Take in what professors Bob Duke and Art Markman have to say in the players above. Then have a nap, to refresh and consolidate what you’ve learned. Sleep is a lot more than just rest; do yourself a favor and get the sleep that your brain and the rest of your body needs.

Originally aired June 9, 2013.

How Metaphors Transform Simple Words Into Complex Concepts

Do you ever have those moments when you just can’t find the right words to express your thought? They happen. Articulation isn’t always easy. Sometimes, words or language alone just don’t accurately express the complexity of the thought. At those times, it can be very helpful to use an analogy or a metaphor to illustrate the fullness of the concept being expressed. Analogies and metaphors allow us to communicate complex concepts or ideas that transcend simple words.

How Our Brains Process Time

Time flies when you’re having fun, the old saying goes. But how can time – maybe the most fundamental concept of the universe – feel different under different conditions? Our brains perceive time differently in different circumstances. When we pay close attention to something, tedium can set in and it can feel like time slows to a crawl. Conversely, if our lives demand we juggle several different things at once, we tend to pay less attention to some activities – and time races by in a flash.

How Going Out is Good for Your Brain

Human beings are a social species. Our natural programming requires a certain amount of social contact with other people. Shared experiences are simply a fundamental component of our needs as humans. We don’t just have a need for direct interaction and verbal communication either – there’s all sorts of nonverbal communicative actions we take in the presence of others that we wouldn’t do alone. In this installment of Two Guys on Your Head, Dr. Art Markman and Dr. Bob Duke take us through the psychological benefits of “going out” and mingling with our fellow humans.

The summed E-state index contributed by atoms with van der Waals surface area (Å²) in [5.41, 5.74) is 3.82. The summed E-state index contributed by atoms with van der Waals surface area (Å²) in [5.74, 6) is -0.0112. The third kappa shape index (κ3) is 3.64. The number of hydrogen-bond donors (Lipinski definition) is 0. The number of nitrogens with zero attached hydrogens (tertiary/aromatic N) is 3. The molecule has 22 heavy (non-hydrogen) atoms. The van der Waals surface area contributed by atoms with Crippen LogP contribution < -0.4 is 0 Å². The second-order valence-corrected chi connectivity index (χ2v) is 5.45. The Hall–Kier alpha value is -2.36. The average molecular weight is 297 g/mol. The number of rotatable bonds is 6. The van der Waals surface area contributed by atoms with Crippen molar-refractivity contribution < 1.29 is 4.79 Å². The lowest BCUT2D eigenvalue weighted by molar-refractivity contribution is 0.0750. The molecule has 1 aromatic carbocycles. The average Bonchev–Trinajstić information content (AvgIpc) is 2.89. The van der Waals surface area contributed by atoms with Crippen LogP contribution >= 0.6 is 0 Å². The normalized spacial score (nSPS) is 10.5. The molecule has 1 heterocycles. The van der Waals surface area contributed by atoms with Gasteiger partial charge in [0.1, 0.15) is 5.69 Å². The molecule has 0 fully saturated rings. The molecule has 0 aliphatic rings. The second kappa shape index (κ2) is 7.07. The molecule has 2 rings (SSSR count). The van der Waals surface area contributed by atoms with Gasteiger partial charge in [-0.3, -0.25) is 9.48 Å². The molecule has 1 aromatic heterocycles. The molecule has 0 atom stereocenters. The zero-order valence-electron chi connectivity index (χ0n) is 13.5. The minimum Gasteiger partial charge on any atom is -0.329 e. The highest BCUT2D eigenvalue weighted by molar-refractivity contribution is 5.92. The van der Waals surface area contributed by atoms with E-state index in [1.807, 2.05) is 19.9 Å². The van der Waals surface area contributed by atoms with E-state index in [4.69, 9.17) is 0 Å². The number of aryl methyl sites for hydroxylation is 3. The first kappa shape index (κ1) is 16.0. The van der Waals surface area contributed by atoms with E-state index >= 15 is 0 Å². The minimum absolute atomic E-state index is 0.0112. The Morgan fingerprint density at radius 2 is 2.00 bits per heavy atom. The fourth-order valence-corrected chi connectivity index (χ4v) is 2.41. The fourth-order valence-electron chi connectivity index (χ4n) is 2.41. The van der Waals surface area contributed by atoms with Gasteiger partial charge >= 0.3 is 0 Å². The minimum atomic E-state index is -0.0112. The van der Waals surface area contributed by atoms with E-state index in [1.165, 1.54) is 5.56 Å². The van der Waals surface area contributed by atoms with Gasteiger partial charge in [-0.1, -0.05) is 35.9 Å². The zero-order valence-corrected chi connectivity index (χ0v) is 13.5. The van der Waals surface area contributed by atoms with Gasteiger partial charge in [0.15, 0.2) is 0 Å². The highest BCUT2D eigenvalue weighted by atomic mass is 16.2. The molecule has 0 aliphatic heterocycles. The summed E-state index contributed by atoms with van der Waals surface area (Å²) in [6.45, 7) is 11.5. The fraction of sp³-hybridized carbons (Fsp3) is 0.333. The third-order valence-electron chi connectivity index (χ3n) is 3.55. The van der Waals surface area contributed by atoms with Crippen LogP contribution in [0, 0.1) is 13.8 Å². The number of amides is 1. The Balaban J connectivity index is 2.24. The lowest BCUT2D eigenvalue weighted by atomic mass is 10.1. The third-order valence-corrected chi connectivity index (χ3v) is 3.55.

How to Crush Writer’s Block

Writer’s block! That phrase might induce panic and a recollection of a familiar experience. It’s a very common phenomenon. So what is it? When in the beginning stages of undertaking a new writing project, a writer might find themselves blocked – stuck in front of a blank page or screen with no thoughts coming to mind. This lack of creative flow is further exacerbated by anxiety over the lack of production – making it a self-perpetuating cycle that can lead to stagnation. In this edition of Two Guys on Your Head, Dr. Art Markman and Dr. Bob Duke explain the ins and outs of how and why we sometimes get stuck – and what we can do to help ourselves in those difficult situations.

Why All Praise is Not Created Equal

“Hey, you’re smart!” That feels good to hear, doesn’t it? Praise always feels good, but not all praise motivates us to try new things, challenge ourselves, or deal with failure. In this episode of Two Guys on Your Head, Dr. Art Markman and Dr. Bob Duke discuss how to praise in a productive and meaningful way. In summary, when giving or receiving praise, it’s a helpful skill to think about where that praise is directed.

V&B: Steven Weinberg – A Life in Science

Steven Weinberg is Nobel laureate in Physics and theoretical physicist who is an outspoken thinker on topics ranging from nuclear weapons to atheism. Join KUT’s Rebecca McInroy as she sits down with Weinberg to talk about the extraordinary life and career of one of the greatest minds of the 20th century.